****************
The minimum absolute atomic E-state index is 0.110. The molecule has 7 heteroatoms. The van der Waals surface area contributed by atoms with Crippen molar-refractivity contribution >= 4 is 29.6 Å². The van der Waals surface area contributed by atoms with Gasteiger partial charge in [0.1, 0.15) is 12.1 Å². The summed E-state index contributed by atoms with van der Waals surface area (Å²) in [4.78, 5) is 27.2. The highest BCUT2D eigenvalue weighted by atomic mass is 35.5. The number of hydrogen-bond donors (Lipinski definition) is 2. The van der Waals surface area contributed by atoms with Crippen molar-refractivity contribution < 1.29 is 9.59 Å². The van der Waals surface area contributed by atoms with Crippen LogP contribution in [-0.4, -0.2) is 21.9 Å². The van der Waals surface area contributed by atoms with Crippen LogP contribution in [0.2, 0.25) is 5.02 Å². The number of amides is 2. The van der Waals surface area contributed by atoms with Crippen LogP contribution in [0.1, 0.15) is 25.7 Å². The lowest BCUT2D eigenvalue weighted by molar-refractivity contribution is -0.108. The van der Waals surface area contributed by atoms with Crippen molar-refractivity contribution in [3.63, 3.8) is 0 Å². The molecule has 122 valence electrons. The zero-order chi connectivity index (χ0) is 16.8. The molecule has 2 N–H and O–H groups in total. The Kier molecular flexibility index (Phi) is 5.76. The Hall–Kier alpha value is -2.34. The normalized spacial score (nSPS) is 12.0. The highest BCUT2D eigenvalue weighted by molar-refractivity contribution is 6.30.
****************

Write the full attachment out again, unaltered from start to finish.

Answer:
The minimum absolute atomic E-state index is 0.110. The molecule has 7 heteroatoms. The van der Waals surface area contributed by atoms with Crippen molar-refractivity contribution >= 4 is 29.6 Å². The van der Waals surface area contributed by atoms with Gasteiger partial charge in [0.1, 0.15) is 12.1 Å². The summed E-state index contributed by atoms with van der Waals surface area (Å²) in [4.78, 5) is 27.2. The highest BCUT2D eigenvalue weighted by atomic mass is 35.5. The number of hydrogen-bond donors (Lipinski definition) is 2. The van der Waals surface area contributed by atoms with Crippen molar-refractivity contribution < 1.29 is 9.59 Å². The van der Waals surface area contributed by atoms with Crippen LogP contribution in [-0.4, -0.2) is 21.9 Å². The van der Waals surface area contributed by atoms with Crippen LogP contribution in [0.2, 0.25) is 5.02 Å². The number of amides is 2. The van der Waals surface area contributed by atoms with Crippen LogP contribution in [0.1, 0.15) is 25.7 Å². The lowest BCUT2D eigenvalue weighted by molar-refractivity contribution is -0.108. The van der Waals surface area contributed by atoms with Crippen molar-refractivity contribution in [3.63, 3.8) is 0 Å². The molecule has 122 valence electrons. The zero-order chi connectivity index (χ0) is 16.8. The molecule has 2 N–H and O–H groups in total. The Kier molecular flexibility index (Phi) is 5.76. The Hall–Kier alpha value is -2.34. The normalized spacial score (nSPS) is 12.0. The highest BCUT2D eigenvalue weighted by molar-refractivity contribution is 6.30.